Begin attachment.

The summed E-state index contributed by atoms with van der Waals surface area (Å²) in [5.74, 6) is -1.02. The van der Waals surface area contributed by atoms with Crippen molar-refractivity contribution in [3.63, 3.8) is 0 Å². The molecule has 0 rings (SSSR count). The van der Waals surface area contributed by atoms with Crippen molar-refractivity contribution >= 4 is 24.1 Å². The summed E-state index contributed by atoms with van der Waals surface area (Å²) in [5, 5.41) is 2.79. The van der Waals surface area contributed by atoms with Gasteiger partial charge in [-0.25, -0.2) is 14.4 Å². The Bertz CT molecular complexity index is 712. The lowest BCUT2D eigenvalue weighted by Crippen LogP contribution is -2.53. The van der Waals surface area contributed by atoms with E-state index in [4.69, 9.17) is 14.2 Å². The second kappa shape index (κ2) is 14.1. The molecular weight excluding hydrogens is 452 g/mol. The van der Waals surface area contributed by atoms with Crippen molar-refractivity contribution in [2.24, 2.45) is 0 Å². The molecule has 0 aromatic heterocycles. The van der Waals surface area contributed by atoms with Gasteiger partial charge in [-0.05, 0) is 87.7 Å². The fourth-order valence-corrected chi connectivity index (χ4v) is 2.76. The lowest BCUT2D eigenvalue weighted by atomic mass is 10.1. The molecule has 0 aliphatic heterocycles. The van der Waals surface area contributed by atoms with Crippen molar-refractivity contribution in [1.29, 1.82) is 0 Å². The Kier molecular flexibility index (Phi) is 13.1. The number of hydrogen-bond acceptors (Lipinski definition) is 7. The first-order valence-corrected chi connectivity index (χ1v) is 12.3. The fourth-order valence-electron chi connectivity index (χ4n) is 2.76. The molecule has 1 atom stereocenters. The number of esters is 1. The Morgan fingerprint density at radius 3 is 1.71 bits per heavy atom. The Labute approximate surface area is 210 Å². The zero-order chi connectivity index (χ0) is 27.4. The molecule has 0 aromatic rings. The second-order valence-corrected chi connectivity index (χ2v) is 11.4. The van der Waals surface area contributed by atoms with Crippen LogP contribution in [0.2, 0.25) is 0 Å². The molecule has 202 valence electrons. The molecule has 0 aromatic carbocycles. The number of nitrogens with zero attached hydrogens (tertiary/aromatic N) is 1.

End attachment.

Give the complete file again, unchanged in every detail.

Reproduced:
The summed E-state index contributed by atoms with van der Waals surface area (Å²) in [5.74, 6) is -1.02. The van der Waals surface area contributed by atoms with Crippen molar-refractivity contribution in [3.63, 3.8) is 0 Å². The molecule has 0 rings (SSSR count). The van der Waals surface area contributed by atoms with Crippen molar-refractivity contribution >= 4 is 24.1 Å². The summed E-state index contributed by atoms with van der Waals surface area (Å²) in [5, 5.41) is 2.79. The van der Waals surface area contributed by atoms with Gasteiger partial charge in [-0.25, -0.2) is 14.4 Å². The Bertz CT molecular complexity index is 712. The lowest BCUT2D eigenvalue weighted by Crippen LogP contribution is -2.53. The van der Waals surface area contributed by atoms with E-state index in [4.69, 9.17) is 14.2 Å². The second kappa shape index (κ2) is 14.1. The molecular weight excluding hydrogens is 452 g/mol. The van der Waals surface area contributed by atoms with Crippen molar-refractivity contribution in [2.24, 2.45) is 0 Å². The molecule has 0 aromatic heterocycles. The van der Waals surface area contributed by atoms with Gasteiger partial charge in [-0.05, 0) is 87.7 Å². The fourth-order valence-corrected chi connectivity index (χ4v) is 2.76. The lowest BCUT2D eigenvalue weighted by atomic mass is 10.1. The molecule has 0 aliphatic heterocycles. The van der Waals surface area contributed by atoms with Crippen molar-refractivity contribution in [1.29, 1.82) is 0 Å². The Kier molecular flexibility index (Phi) is 13.1. The number of hydrogen-bond acceptors (Lipinski definition) is 7. The first-order valence-corrected chi connectivity index (χ1v) is 12.3. The fourth-order valence-electron chi connectivity index (χ4n) is 2.76. The molecule has 1 atom stereocenters. The number of esters is 1. The Morgan fingerprint density at radius 3 is 1.71 bits per heavy atom. The Labute approximate surface area is 210 Å². The zero-order chi connectivity index (χ0) is 27.4. The molecule has 0 aromatic rings. The second-order valence-corrected chi connectivity index (χ2v) is 11.4. The van der Waals surface area contributed by atoms with Crippen LogP contribution in [0.2, 0.25) is 0 Å². The molecule has 202 valence electrons. The molecule has 0 aromatic carbocycles. The number of nitrogens with zero attached hydrogens (tertiary/aromatic N) is 1.